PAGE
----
The Norman Transcript

January 25, 2013

Azarenka eludes chokehold against Stephens, gains Australian final berth

By John Pye
The Associated Press

MELBOURNE, Australia — Sloane Stephens sat for nine minutes, mostly staring at the court and trying to forget the curious timing of Victoria Azarenka’s medical timeout. She may have been the only one trying to ignore it.

The 19-year-old American had just saved five match points and broken Azarenka. But she knew she had to hold serve to stay in her first Grand Slam semifinal whenever Azarenka — the No. 1 player and defending Australian Open champion — returned to Rod Laver Arena.

The restless murmuring in the crowd gave way to slow claps.

Azarenka eventually hustled onto the court, and Stephens won only three more points, losing 6-1, 6-4.

“I almost did the choke of the year,” Azarenka said in a frank admission during an on-court interview. “At 5-3, having so many chances, I couldn’t close it out.”

She’ll face 2011 finalist Li Na in the final Saturday night. Given the support Li enjoyed in her 6-2, 6-2 win over No. 2-ranked Maria Sharapova.

Azarenka’s immediate post-match remarks suggest she panicked after failing to convert five match points, her forehand misfiring. She had little trouble finishing the match after she came back, and the No. 29-seeded Stephens had cooled off.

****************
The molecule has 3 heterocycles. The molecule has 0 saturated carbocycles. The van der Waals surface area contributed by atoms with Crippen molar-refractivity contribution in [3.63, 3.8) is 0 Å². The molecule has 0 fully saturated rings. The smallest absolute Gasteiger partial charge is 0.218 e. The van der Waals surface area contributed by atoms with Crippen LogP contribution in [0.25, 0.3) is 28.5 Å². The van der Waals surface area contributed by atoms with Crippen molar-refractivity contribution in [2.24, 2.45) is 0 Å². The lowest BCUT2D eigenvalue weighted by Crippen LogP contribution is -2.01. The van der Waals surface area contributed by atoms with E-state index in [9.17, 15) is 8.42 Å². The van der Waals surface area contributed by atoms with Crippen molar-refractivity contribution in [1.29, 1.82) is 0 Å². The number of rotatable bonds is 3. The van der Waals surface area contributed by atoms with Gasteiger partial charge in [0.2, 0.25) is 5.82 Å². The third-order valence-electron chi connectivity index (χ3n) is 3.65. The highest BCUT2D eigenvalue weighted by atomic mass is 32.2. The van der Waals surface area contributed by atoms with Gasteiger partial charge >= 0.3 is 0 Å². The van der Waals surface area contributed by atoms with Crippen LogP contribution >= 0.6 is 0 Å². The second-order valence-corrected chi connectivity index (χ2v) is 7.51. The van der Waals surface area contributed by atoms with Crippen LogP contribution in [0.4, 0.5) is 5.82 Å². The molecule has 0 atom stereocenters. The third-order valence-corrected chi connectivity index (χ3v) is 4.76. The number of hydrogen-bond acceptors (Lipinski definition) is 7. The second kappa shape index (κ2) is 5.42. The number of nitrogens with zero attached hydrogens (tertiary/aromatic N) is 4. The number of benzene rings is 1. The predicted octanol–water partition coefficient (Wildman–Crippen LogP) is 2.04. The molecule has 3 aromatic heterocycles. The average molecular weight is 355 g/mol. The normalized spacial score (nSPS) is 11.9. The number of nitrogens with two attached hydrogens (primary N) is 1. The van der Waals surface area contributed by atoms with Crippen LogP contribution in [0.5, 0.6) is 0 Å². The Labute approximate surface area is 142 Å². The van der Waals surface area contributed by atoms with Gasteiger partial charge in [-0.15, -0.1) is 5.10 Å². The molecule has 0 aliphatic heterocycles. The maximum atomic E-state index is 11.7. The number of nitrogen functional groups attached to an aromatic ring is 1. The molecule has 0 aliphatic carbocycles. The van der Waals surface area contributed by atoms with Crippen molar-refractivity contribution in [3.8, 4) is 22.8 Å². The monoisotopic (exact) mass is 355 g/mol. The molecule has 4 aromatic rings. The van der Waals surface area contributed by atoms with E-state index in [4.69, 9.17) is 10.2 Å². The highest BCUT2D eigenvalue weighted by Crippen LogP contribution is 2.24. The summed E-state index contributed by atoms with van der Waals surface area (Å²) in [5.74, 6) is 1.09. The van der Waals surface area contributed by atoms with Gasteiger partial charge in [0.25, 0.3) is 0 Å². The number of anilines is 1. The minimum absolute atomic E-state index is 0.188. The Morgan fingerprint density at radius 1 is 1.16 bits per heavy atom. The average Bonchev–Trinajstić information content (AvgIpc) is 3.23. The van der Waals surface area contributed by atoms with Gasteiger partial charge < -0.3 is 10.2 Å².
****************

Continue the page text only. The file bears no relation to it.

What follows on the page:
“I just felt a little bit overwhelmed. I realized I’m one step away from the final and nerves got into me for sure,” Azarenka said.

The 23-year-old Belarusian said she was later compelled to explain that she misunderstood the question in the on-court interview, and she wanted to dispel the perception that her medical timeout amounted to little more than gamesmanship.

“I understand the point of people maybe not understanding what I said; me not understanding what I’ve been asked,” she said during an official news conference.

Medical staff said Azarenka had timeouts for treatment of left knee and rib injuries. The rib needed to be manipulated because it was affecting her breathing. Tournament director Craig Tiley said Azarenka hadn’t broken any rules.

Azarenka hadn’t helped herself in a second television interview after the match when she said she couldn’t breathe.

“I had chest pains,” she said. “It was like I was getting a heart attack.”

She tried to allay any negative perception with her explanation that the choking was related to shortness of breath from the rib injury, not her faltering game.

“When you cannot breathe you start to panic,” she said. “I was really panicking, not because I couldn’t convert my match point. That’s not the case. I mean, I’m experienced enough to go over those emotions. But when you cannot breathe, when something’s really blocking you, the stress — that was the stress I was talking about.

“What I said — that I was stressed out and choked — was not because I couldn’t finish my shot. It was just so stressing me out the pain that I had that, maybe it was overreaction, but I just really couldn’t breathe.”

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